Let’s Talk Dialogue

Formatting dialogue can be less straightforward than it sounds. There are a lot of considerations to be made when deciding how someone is saying something. First, let’s take a look at some of the basic rules.


The part of the sentence that indicates who said what is called the speaker tag. In the following examples, the speaker tag is bolded.

“The seas are rough tonight,” said the sailor.

“I’ll tell you again,” the Captain said, “I don’t like that chart.”

The pirate said, “You’re going to walk the plank.”

The speaker tag usually gets separated from the dialogue by a comma. If the speaker tag follows dialogue, the comma goes inside the quotation marks, as in the first and second examples above. Speaker tags can also be separated by other forms of punctuation.

“I don’t want to walk the plank!” exclaimed the boy.

“Why does he have to walk the plank exactly?” asked the first mate.

In these cases, the first letter of the speaker tag is still lowercase.


Okay, I’ll say it. ‘Said’ is old and tired. It drives me crazy to read a manuscript where every speaker tag uses the same word. “Let’s go sailing today!” Laura said. “I don’t think there’s enough wind,” Bob said. “I think there might be,” said Laura. This repetition is tiresome. Let’s take a look back at the first three examples we used and see if we can’t spice them up a little.

“The seas are rough tonight,” asserted the sailor.

“I’ll tell you again,” the Captain growled, “I don’t like that chart.”

The pirate muttered, “You’re going to walk the plank.”

See how much more meaning we can pack into those sentences? This elevates your writing and removes the need for you to explain in another sentence how the speaker said what they said. (Check out this list to see some ideas for words to use in place of ‘said’.) Make sure, however, that you choose the right word for the verb in your speaker tag. Don’t make a mistake like this:

“I don’t think these are the trade winds,” questioned the lad.

“What other winds would they be?” asserted the deckhand.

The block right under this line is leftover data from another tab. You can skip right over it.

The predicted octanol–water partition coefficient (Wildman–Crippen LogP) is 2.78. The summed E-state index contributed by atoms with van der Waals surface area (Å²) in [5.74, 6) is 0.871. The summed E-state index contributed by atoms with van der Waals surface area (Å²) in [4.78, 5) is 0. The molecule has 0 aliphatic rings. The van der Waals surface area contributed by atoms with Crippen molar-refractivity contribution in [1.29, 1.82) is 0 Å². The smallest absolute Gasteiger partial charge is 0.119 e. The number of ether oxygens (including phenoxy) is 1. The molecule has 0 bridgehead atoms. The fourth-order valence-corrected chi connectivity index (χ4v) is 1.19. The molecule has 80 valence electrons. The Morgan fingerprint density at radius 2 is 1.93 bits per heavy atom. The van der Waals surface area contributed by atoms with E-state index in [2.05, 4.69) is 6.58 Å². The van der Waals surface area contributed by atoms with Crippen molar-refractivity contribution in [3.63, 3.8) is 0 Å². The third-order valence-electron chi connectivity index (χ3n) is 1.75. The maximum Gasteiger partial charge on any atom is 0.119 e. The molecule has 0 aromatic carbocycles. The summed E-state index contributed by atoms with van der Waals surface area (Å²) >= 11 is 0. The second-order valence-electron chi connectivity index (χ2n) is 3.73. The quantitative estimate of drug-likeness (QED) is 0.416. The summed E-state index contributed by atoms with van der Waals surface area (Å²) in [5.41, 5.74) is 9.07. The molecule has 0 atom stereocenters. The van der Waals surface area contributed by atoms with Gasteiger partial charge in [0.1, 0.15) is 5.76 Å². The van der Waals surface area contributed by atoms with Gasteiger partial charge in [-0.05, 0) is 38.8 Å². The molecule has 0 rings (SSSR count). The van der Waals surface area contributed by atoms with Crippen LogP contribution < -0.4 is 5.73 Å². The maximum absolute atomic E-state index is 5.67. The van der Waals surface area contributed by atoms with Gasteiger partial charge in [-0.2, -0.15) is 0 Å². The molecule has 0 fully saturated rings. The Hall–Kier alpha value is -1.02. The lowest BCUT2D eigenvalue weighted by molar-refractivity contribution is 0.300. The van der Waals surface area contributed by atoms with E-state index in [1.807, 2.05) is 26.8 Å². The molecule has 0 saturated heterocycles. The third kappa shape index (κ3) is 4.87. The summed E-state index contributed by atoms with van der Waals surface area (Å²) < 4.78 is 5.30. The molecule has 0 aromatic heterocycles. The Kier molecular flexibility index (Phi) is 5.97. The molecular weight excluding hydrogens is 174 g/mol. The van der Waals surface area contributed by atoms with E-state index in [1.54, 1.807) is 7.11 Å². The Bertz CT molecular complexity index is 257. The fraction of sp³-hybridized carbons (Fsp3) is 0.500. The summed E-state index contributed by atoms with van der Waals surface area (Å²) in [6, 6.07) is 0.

The first bit of dialogue wasn’t a question and the second wasn’t an assertion. Be choosy in your word choice!


Sometimes a speaker tag is not required, and the person speaking can be implied. Check out this example:

The dockworker was brought up short. “What do you mean there are no more barrels?”

We can assume that the dockworker was the one to ask about the barrels. One of the things that indicates who the speaker is has to do with paragraph construction. Even in complicated situations like the one below, we know who must have said what.

“What is your favorite constellation?” asked the captain.

“Orion, sir,” replied the first mate.

“Aye, it is mine as well.”


“Indeed it is.”

We know that the first mate said “really” because we began a new paragraph when he spoke. Generally, if one person has already spoken within a paragraph, a new paragraph needs to be started when the next person speaks. One person, however, can have dialogue at different points within the same paragraph without a new one being required.

“I don’t like the sound the engine is making,” the engineer whispered. Indeed, the entirety of the boat was vibrating, an ominous thrumming emanating from belowdecks. “I’ll go check it out.”

This also saves us from needing a second speaker tag. We can assume the engineer said he would go check it out because a new paragraph wasn’t started for that line of dialogue.


Additionally, if a character is speaking enough to move on from one topic to another within a single section of dialogue, a paragraph break can be used to indicate the change of subject while keeping the two sections of dialogue together.

“I checked on the engine. I don’t think the problem is mechanical.” The engineer heaved in a breath. “There is something living down there. That vibration is the sound of it breathing.

“I tried to reach a hand into the pipes to pull it out, but it nearly tore my arm off. I’m not sure what to do at this point, captain.”

Notice that there are no closing quotation marks on the first paragraph, but there are opening ones on the second. This is the proper formatting for this construction.


Now that we understand the basics of putting speech into a sentence, let’s talk getting fancy. Dialogue is special because you can make your characters say whatever you want, often without having to worry about the rules of proper grammar. Characters can have accents:

“I don know watcha mean, laddie.”

They can stutter:

“The-the s-s-sails—they’re going to tear!”

They can sound drunk:

“I thin I fundwere the skippr was ahidn eh rum.”

They can speak in incomplete sentences:

“Ten-four, captain. Whale there, port side. Eyes sharp.”

Or basically speak in gibberish:

“I think, I can’t— I mean, I thought it was a mermaid, but then again, siren—no, wait! Yes! A siren!”

Notice that however strange the speech of a character may get, it doesn’t excuse you from correctly punctuating and formatting it. These special forms of speech are often much harder to write correctly than their more plain counterparts. But if you think you have a handle on how to write dialogue, go ahead and give something fancy a shot.

“Power to yer!”

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